Bobby Cox, the winningest manager in Atlanta Braves history, reminisced in the Braves dugout, "Selma and Fresno were as good a place to grow up as a kid could ever want. It was a sports-orientated farming area. You could play a high school football game on Friday night and take batting practice Saturday morning and that's just what we did in those days. I was lucky to have such a great setting for family life there, and, of course, if you liked sports, it was year roundbecause of the weather. A lot of great athletes came out of that area and, right away, I think of Bob Mathias and Rafer Johnson, the decathlon champions."Bobby Cox believes it was just that everybody thought about sports in the Central Valley in those days. "All the farmers loved sports and we had the major colleges that took a lot of our athletes...Scholarships were a big deal and, if you were lucky enough, you could get a free education, so there was a reason to play sports, but mostly it was just fun."
The former Selma High School athlete continued to play baseball at Reedley College and, in 1959, the Los Angeles Dodgers signed Bobby and his professional career was underway. He was in the Dodger system for seven years and was traded to the Braves. Atlanta traded him to the New York Yankees in 1967 where he played third base throughout the late 1960s. After his playing days were over, Bobby became a coach in the Yankees farm system. In 1976, Cox led the Syracuse Chiefs to the Governor's Cup, the award given to the top team in Triple A baseball. In 1977, Bobby was the Yankees first base coach for Billy Martin when the Yanks beat the Dodgers, four games to two in the World Series. In 1978, Bobby got his first major league manager's job with the Atlanta Braves. In 1982, he was hired by the Toronto Blue Jays where he led that franchise to their first American League East championship in 1985 and won the AL Manager of the Year Award. In 1986, Ted Turner coaxed Bobby back to manage the Braves and that's where the fourth most successful manager in the history of major league baseball would stay for the next two decades. Under Bobby Cox, the Atlanta Braves have won fifteen National League division championships, fourteen of them consecutively plus an NLPS championship and a World Series in 1995. Going into the 2009 season, Bobby had won 2,336 major league games, fourth on the all-time list, and became the sixth manager ever to manage over 4,000 games. He was the National League Top Five All-Time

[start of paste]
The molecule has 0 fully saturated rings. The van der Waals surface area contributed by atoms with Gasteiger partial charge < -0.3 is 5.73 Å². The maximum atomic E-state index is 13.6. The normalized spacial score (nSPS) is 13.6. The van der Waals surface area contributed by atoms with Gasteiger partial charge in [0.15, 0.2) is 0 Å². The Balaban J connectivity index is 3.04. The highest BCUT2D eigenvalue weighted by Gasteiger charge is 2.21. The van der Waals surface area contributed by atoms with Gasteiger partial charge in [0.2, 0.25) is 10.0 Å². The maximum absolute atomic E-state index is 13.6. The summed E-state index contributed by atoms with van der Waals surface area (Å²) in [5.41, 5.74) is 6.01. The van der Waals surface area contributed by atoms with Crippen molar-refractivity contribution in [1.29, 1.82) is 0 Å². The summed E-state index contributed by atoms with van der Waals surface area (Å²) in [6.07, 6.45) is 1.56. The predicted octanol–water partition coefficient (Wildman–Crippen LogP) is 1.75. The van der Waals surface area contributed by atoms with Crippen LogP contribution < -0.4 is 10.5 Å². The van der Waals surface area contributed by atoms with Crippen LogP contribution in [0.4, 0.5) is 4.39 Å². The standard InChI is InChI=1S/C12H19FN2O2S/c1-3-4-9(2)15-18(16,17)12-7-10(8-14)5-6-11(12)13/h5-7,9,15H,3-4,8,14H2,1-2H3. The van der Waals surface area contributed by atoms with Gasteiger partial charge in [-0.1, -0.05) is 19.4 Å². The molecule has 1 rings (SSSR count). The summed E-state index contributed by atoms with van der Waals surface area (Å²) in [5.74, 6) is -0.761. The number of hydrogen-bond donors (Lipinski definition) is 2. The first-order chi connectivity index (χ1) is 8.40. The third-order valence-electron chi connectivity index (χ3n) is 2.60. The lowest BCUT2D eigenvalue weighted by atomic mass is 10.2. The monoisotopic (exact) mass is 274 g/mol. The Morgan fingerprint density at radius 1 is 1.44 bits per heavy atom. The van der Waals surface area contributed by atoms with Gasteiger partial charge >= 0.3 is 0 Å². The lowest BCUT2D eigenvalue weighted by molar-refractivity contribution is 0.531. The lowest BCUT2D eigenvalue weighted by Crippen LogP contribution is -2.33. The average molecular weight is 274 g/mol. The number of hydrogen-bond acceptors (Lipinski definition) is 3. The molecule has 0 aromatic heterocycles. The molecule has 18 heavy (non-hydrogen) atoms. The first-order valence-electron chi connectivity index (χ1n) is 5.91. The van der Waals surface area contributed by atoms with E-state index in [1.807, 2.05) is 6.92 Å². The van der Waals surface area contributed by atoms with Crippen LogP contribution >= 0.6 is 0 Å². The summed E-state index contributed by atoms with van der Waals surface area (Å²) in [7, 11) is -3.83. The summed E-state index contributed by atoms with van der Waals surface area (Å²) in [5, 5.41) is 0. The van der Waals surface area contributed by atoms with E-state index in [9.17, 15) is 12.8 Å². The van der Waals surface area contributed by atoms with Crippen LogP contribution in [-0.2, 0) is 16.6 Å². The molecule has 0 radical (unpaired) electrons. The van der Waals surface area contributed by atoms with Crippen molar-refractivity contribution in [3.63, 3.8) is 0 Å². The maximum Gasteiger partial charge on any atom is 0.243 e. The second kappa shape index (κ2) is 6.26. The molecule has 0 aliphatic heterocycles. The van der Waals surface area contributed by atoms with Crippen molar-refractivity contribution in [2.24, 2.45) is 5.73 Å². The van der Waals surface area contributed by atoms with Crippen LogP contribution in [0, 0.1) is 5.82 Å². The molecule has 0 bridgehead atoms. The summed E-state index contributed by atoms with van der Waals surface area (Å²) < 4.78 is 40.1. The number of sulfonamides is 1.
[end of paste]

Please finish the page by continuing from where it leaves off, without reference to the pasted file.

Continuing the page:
Manager of the Year in 1991, 2004, and 2005. Bobby has also been named The Sporting News Manager of the Year eight times in 1985, 1991, 1993, 1999, and 2002 through 2005. Bobby Cox gives special credit for his career to Allen Cropsey, his coach at Selma High School. "Al was a truly amazing guy, a great coach and mentor, and was very special in my development," says Bobby. He also notes many teammates and opponents he knew from his days playing under the San Joaquin Valley sun such as Jim Maloney, Dick Ellsworth, and Dick Selma. "Jim Maloney was an awesome pitcher for the Cincinnati Reds, but I remember him as a good hitting shortstop, who had a rocket arm to first base. You could tell he was going to be a great one," added Bobby. Another outstanding player from Fresno High was Pat Corrales, who also had a successful major league career as a player, manager, and coach with Bobby and the Atlanta Braves. "We talk about it quite a bit here in our old age," Bobby laughed, "We miss it down there in Fresno. I'm sure it's changed a lot since we grew up, but those were really great days. Pat talks about Ollie Bidwell and Pete Bieden all the time, and I'm always talking about my old coach, Alan Cropsey, my baseball coach, and Gordon Johnson, my Selma High football coach, so it's many days there we spent in sports and just sports, period. Looking back, I remember lots of terrific players from our area, but I also remember that we blessed to have so many good coaches as well." Bobby and his wife, Pam, have eight children and live in Marietta, Georgia.